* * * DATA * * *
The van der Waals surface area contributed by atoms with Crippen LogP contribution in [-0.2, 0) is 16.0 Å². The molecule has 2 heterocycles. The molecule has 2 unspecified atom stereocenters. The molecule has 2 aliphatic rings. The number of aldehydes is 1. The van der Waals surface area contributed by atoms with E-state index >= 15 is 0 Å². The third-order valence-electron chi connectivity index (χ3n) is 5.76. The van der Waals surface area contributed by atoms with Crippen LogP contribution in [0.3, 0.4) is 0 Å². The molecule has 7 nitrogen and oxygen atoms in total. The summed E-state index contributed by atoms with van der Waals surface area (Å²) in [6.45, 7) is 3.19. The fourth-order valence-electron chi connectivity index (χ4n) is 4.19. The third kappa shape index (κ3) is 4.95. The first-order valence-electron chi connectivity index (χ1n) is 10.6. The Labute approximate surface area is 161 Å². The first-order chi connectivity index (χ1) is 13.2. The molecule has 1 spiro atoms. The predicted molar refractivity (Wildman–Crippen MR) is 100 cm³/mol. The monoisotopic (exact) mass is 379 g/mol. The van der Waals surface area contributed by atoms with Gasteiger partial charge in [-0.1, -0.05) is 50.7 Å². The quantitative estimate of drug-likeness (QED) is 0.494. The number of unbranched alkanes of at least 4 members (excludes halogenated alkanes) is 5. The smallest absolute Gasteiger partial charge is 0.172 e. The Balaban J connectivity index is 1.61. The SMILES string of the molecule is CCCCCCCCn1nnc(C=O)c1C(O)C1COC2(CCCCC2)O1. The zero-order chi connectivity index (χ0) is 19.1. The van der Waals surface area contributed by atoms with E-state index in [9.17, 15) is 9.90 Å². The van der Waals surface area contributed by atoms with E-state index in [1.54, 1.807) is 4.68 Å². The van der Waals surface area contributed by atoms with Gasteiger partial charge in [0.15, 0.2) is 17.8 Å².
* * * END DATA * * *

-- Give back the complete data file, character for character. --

The van der Waals surface area contributed by atoms with Crippen LogP contribution in [-0.2, 0) is 16.0 Å². The molecule has 2 heterocycles. The molecule has 2 unspecified atom stereocenters. The molecule has 2 aliphatic rings. The number of aldehydes is 1. The van der Waals surface area contributed by atoms with E-state index >= 15 is 0 Å². The third-order valence-electron chi connectivity index (χ3n) is 5.76. The van der Waals surface area contributed by atoms with Crippen LogP contribution in [0.3, 0.4) is 0 Å². The molecule has 7 nitrogen and oxygen atoms in total. The summed E-state index contributed by atoms with van der Waals surface area (Å²) in [6.45, 7) is 3.19. The fourth-order valence-electron chi connectivity index (χ4n) is 4.19. The third kappa shape index (κ3) is 4.95. The first-order valence-electron chi connectivity index (χ1n) is 10.6. The Labute approximate surface area is 161 Å². The first-order chi connectivity index (χ1) is 13.2. The molecule has 1 spiro atoms. The predicted molar refractivity (Wildman–Crippen MR) is 100 cm³/mol. The monoisotopic (exact) mass is 379 g/mol. The van der Waals surface area contributed by atoms with Gasteiger partial charge in [-0.1, -0.05) is 50.7 Å². The quantitative estimate of drug-likeness (QED) is 0.494. The number of unbranched alkanes of at least 4 members (excludes halogenated alkanes) is 5. The smallest absolute Gasteiger partial charge is 0.172 e. The Balaban J connectivity index is 1.61. The SMILES string of the molecule is CCCCCCCCn1nnc(C=O)c1C(O)C1COC2(CCCCC2)O1. The zero-order chi connectivity index (χ0) is 19.1. The van der Waals surface area contributed by atoms with E-state index in [9.17, 15) is 9.90 Å². The van der Waals surface area contributed by atoms with E-state index in [1.54, 1.807) is 4.68 Å². The van der Waals surface area contributed by atoms with Gasteiger partial charge in [0.15, 0.2) is 17.8 Å².